This hopeful, defiant song by Belgian punk band Funeral Dress combines punchy vocals with a catchy sound that serves to emphasize the strength of the pro-freedom message in the lyrics.
One chance, one road/
You better look for your own,/
The gift of life is a wasted present/
If you don’t succeed!/
Think, act, choose wisely,/
Don’t hurt anybody;/
That’s the only groundrule people,/
One law for the FREE!/
And don’t you compromise,/
The big little white lie!/
Freedom and Liberty/
Freedom and Liberty/
Anonymous crypto-anarchist rapper Gh0st Boi exploded onto the libertarian music scene with “The Signal,” a song which literally describes how to 3D-print your own Glock. But his newer song, “Stronger,” is an even more powerful, pro-freedom tune. Gh0st Boi’s sound, reminiscent of Eminem and Breathless, adds a welcome bite to his forceful lyrics about using technology to secure freedom.
The more you hurt us, more the signal gets stronger/
One day, this going to grow into a monster/
Forget your donors, dark money, and your sponsors/
For our freedom, ain’t nothing you could offer/
We only get stronger/
Heavy metal band Iced Earth (founded by Jon Schaffer, who also leads the libertarian rock band Sons of Liberty) wrote this paean to America’s founding for their 2004 album, The Glorious Burden. The vocals of former Judas Priest lead singer Tim Owens combine perfectly with Shaffer’s uplifting and hopeful lyrics about the philosophy of freedom embedded in the American Declaration of Independence.
The odds are stacked against us/
But with our resolve relentless/
An arrogance their weakness/
Our cause is just, we won’t be beaten/
Upon this declaration/
Will come a grand new nation/
Where men are seen as equal/
Governed by and for the people/
Rapper Ice-T, beloved of libertarians for declaring gun ownership as “the last form of defense against tyranny,” is no stranger to pro-freedom songs. He released this uncompromising defense of the First Amendment and the power and importance of free speech in 1989.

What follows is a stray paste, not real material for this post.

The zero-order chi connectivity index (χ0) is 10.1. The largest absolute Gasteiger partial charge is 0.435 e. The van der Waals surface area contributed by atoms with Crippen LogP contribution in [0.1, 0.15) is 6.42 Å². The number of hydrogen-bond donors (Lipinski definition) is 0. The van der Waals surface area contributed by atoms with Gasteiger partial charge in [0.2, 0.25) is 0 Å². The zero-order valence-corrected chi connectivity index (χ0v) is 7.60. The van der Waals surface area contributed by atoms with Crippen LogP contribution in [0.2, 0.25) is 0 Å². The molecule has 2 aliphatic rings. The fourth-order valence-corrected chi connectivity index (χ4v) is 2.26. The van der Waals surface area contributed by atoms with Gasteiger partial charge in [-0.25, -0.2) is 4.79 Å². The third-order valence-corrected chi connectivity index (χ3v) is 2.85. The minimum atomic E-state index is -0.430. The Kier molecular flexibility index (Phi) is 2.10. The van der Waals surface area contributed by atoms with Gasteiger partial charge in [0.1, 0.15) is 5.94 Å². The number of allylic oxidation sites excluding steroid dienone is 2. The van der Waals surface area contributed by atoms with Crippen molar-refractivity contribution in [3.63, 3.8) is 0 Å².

We should be able to say anything, our lungs were meant to shout/
Say what we feel, yell out what’s real/
Even though it may not bring mass appeal/
Your opinion is yours, my opinion is mine/
If you don’t like what I’m sayin’? Fine/
But don’t close it, always keep an open mind/
A man who fails to listen is blind/
We only got one right left in the world today/
Let me have it or throw The Constitution away/
With a sound reminiscent of 90s-era Will Smith, Kemo’s song “Be Free” is a forceful message to kids about the value of freedom and the importance of the non-aggression principle.
The world is yours kid, do your thing/
Don’t let it break you, shine like a diamond ring/
Kids, be free/
Do whatever it is that you wanna do/
Just as long as you don’t hurt anybody/
Dont, dont hurt anybody/
Sinatra-like crooner Matt Monro’s “Born Free,” title song of the movie of the same name, is a light, airy tribute to the drive within each of us to live in freedom.
You’re free as the roaring tide/
So there’s no need to hide/
Born free and life is worth living/
But only worth living/
‘Cause you’re born free/
Anarcho-capitalist rapper Neema V hits at the most fundamental right that freedom protects, ownership of your own body and self. His tight lyrics emphasize that with freedom, also comes the responsibility to look after your own life.